Expert Grilling: Barbecue, Peaches And Spicy Corn Tired of the same old burgers and hot dogs for July 4? Barbecue master Steven Raichlen joins Morning Edition host Steve Inskeep to explore some other options. The menu includes cinnamon-speared peaches, Mexican grilled corn, and pulled pork sliders.
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Expert Grilling: Barbecue, Peaches And Spicy Corn

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Expert Grilling: Barbecue, Peaches And Spicy Corn

Expert Grilling: Barbecue, Peaches And Spicy Corn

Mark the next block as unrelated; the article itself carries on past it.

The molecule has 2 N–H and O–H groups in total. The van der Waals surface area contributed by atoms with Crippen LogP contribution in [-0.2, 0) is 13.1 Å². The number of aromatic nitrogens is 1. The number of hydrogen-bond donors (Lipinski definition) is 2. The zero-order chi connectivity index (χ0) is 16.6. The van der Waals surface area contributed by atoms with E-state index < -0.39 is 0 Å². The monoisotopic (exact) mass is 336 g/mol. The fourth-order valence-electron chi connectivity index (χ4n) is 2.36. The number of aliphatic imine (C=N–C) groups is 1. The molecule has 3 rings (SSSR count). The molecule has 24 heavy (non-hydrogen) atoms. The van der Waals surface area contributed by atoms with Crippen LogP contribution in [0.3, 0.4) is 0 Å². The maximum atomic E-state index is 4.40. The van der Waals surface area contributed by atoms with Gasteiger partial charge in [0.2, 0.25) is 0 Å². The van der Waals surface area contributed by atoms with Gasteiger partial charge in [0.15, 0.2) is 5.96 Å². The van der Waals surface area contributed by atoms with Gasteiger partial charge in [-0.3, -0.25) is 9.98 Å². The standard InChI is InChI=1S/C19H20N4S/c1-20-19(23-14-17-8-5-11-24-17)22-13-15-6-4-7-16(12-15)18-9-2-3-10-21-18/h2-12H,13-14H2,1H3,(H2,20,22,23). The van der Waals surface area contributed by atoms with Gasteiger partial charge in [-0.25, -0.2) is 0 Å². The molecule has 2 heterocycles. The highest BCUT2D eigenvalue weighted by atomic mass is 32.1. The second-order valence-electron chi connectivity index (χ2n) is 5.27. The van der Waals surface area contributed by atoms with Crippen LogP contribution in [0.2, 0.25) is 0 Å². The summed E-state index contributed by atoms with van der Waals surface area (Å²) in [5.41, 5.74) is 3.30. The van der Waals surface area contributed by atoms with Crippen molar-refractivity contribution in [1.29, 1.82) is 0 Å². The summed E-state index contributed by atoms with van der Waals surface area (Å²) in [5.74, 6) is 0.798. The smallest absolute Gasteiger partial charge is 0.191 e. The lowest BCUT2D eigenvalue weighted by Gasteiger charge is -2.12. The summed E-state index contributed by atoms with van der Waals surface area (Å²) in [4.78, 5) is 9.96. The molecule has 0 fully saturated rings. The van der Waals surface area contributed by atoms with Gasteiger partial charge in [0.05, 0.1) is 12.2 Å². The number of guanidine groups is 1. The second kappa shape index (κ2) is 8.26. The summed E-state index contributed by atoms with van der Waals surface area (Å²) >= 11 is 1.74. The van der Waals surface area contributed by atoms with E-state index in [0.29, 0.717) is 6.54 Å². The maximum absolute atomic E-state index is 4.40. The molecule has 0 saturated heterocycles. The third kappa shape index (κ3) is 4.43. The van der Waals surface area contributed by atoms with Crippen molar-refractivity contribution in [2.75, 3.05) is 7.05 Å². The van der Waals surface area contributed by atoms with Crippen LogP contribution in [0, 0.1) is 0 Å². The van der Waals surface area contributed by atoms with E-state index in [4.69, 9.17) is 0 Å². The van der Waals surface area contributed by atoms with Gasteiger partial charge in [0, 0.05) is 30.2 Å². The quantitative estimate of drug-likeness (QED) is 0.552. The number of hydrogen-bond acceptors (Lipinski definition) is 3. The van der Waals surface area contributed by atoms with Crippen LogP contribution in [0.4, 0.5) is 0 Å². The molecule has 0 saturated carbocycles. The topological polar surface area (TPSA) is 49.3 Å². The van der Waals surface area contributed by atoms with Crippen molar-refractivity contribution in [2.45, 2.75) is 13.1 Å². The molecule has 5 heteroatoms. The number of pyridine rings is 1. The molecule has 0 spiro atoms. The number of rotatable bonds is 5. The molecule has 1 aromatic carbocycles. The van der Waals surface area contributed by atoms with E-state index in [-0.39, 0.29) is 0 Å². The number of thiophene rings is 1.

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  • <iframe src="" width="100%" height="290" frameborder="0" scrolling="no" title="NPR embedded audio player">
  • Transcript


This July Fourth weekend, flames and smoke will rise over backyards across the country. Americans will be grilling.


In the best-case scenario, you get a tasty meal.

MONTAGNE: In the worst case, you get an awesome story of how you turned hamburger into charcoal briquettes, or how you got grill marks on your hand.

INSKEEP: Can I just mention for people, you're really comfortable putting your fingers in the fire?

STEVEN RAICHLEN: I've been doing this for a while. So...



INSKEEP: Raichlen is the author of the "Barbecue Bible." The other morning, he fired up three grills in a backyard, and then slipped back inside to the kitchen.

RAICHLEN: So what we're going to do is an entire meal on the grill, from appetizers to desert.

INSKEEP: okay.